Manager candidate list to be narrowed at special meeting
City manager hopeful Tom Leipold was removed from the list of potential candidates Monday, as the Cape Coral City Council voted to stick with the names listed by the Human Resources Department as being qualified for the job.
The next task will be to whittle the remaining 14 names down to a more manageable number, which council plans to do at a special meeting on Wednesday, June 2.
The removal of Leipold led to a battle, of sorts, between Councilmembers Pete Brandt and Kevin McGrail.
Brandt bumped Leipold to qualified status last Monday, saying his experience and expertise in finance far outweighed his lack of a masters degree, an advertised minimum qualification for the job.
McGrail cited Brandt and Leipold’s friendship as an additional reason not to include Leipold in the list of qualified candidates, adding that Leipold’s inclusion would open a “Pandora’s box” of potential problems for council, and the city.
“I believe it’s turning our city manager (position) into an experiment, and I’m not willing to do that,” McGrail said.
Admitting his friendship with Leipold, Brandt said he has other friends on the list of qualified candidates for the job. He added that Leipold was one of the most qualified applicants on the list.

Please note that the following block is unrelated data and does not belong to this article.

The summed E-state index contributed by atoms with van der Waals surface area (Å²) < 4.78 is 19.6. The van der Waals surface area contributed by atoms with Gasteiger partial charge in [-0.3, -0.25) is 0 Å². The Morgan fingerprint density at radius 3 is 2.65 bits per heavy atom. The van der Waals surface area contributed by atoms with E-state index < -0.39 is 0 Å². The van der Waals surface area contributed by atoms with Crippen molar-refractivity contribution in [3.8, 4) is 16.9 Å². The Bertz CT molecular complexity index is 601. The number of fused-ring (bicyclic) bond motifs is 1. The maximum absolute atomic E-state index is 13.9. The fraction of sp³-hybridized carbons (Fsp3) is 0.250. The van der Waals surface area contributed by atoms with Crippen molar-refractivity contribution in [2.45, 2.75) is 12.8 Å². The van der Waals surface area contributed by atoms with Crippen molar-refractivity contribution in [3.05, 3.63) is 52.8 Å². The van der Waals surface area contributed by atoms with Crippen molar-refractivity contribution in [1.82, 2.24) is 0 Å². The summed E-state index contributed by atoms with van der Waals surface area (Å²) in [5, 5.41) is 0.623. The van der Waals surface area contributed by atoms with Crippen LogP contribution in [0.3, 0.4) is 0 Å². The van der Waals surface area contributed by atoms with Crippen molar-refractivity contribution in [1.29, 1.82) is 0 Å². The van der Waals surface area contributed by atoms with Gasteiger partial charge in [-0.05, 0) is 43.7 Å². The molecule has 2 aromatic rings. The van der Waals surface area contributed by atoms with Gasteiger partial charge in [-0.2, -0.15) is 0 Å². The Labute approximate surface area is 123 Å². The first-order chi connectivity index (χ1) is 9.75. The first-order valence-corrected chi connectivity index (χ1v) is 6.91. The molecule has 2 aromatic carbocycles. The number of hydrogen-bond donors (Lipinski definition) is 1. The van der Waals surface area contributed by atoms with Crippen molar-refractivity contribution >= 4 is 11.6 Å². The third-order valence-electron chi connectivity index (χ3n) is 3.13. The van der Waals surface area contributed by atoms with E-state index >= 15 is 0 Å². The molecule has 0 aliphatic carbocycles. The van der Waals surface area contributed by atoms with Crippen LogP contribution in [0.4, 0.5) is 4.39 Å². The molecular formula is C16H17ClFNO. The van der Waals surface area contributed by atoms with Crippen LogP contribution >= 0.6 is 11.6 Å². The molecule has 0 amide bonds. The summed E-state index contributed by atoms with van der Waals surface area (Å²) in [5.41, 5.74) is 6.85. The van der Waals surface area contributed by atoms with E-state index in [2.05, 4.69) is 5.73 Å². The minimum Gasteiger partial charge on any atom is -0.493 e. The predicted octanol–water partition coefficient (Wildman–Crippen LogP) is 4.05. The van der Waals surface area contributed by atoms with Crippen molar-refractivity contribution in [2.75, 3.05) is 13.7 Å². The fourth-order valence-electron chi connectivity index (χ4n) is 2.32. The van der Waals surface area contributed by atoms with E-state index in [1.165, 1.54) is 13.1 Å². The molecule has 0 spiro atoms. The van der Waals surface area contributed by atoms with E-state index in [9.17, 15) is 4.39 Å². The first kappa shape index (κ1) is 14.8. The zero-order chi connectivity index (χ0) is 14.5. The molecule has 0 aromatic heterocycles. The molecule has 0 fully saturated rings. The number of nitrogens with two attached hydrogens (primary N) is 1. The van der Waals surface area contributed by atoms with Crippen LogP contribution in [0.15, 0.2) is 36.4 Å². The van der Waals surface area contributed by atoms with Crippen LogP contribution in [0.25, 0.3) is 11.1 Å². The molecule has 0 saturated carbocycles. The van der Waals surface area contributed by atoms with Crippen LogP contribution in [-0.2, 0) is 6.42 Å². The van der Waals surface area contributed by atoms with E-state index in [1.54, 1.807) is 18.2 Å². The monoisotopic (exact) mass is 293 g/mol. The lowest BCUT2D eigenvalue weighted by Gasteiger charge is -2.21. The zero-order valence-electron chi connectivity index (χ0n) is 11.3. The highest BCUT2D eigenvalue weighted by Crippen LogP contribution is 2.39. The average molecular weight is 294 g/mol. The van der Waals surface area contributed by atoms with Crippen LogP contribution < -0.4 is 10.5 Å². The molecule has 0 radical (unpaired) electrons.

It was recently discovered that Leipold, who listed a masters degree in hypnotherapy on his resume, received that degree from a discredited university.
Despite that, Brandt said a master’s degree was not important in his view of what makes a person successful, citing Bill Gates as an example. Brandt added that Gates lacked even a bachelor’s degree.
Regarding Leipold, Brandt said, “If he’s not the best, he’s one of the best qualified candidates on the list … the experience this man has far outweighs the time spent on a master’s degree.”
Fearing that it would open the city up to potential lawsuits, Councilmember Chris Chulakes-Leetz also wondered if the inclusion of Leipold created a lack of faith in the banding process used by Human Resources staff.
Also, Chulakes-Leetz said he didn’t feel comfortable narrowing down the candidate list, saying he didn’t have sufficient time to read and digest candidates’ answers to the essay questions sent last week.
He added that he has not been relying on his speed reading ability to go over the essay answers, instead taking the time to read them thoroughly and efficiently.
“Tonight is premature to narrow it down,” Chulakes-Leetz said.
The special meeting on June 2 will begin at 4 p.m. at City Hall.